Claire 'Word by Word'

Thanks for your comment on my blog Andrew, and thanks to Vishy for making the connection. Good to see you also reading the Peirene novellas, we are fortunate to have access to such an excellent collection of contemporary European fiction. I love the printed version of books and of course the physical bookshelf. I couldn’t imagine not having bookshelves. But I also read on the kindle and love that it is not necessary to purchase a physical copy of each of the books I read. I do think I read more as a result of having the convenience of the… Read more »

Jackie Cangro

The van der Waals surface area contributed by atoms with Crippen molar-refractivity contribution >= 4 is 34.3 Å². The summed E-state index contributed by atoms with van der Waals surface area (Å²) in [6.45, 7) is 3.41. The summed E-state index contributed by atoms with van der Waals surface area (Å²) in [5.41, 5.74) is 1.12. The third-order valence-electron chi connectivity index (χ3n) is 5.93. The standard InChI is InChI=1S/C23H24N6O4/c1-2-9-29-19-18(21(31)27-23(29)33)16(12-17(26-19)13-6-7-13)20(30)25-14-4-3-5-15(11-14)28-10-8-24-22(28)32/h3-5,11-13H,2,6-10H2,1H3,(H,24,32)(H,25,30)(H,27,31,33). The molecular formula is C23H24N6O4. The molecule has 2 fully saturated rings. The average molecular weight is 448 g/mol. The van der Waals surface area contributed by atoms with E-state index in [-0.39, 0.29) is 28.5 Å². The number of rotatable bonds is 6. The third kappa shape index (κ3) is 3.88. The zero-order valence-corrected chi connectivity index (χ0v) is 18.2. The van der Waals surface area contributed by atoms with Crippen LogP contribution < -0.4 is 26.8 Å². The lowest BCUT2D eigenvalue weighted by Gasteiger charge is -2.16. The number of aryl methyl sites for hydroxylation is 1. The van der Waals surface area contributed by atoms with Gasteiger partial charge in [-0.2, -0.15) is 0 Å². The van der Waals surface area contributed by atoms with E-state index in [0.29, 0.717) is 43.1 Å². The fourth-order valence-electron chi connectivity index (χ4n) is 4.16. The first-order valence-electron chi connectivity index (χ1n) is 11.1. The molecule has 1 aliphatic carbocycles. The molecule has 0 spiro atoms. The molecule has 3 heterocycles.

Since I commute by subway, ebooks have been a terrific help to my lower back. 🙂 I can now carry think, juicy hardcover titles in an easy to carry format. But I still love and buy paper books. I love looking at the covers and being able to flip back and forth easily. In fact, I just bought a new copy of Walden last week as my old copy had never been returned after I lent it out (I can’t blame the person!) That’s not a book I want on an e-reader.


I love my Kindle, but I’ll never replace my books with it. I find it’s perfect for testing a cheap book or if I want to read something immediately. However, if I love a Kindle book I’ll probably buy it in paperback.

It’s perfect for when, like yourself, you’ve not got a permanent base or your travelling. Yet, nothing feels quite like a physical book, bookshelves stacked with books make me instantly happier – you don’t get that with a Kindle. There’s no way to pretentiously show off your shelves, ha!

Michael E. Henderson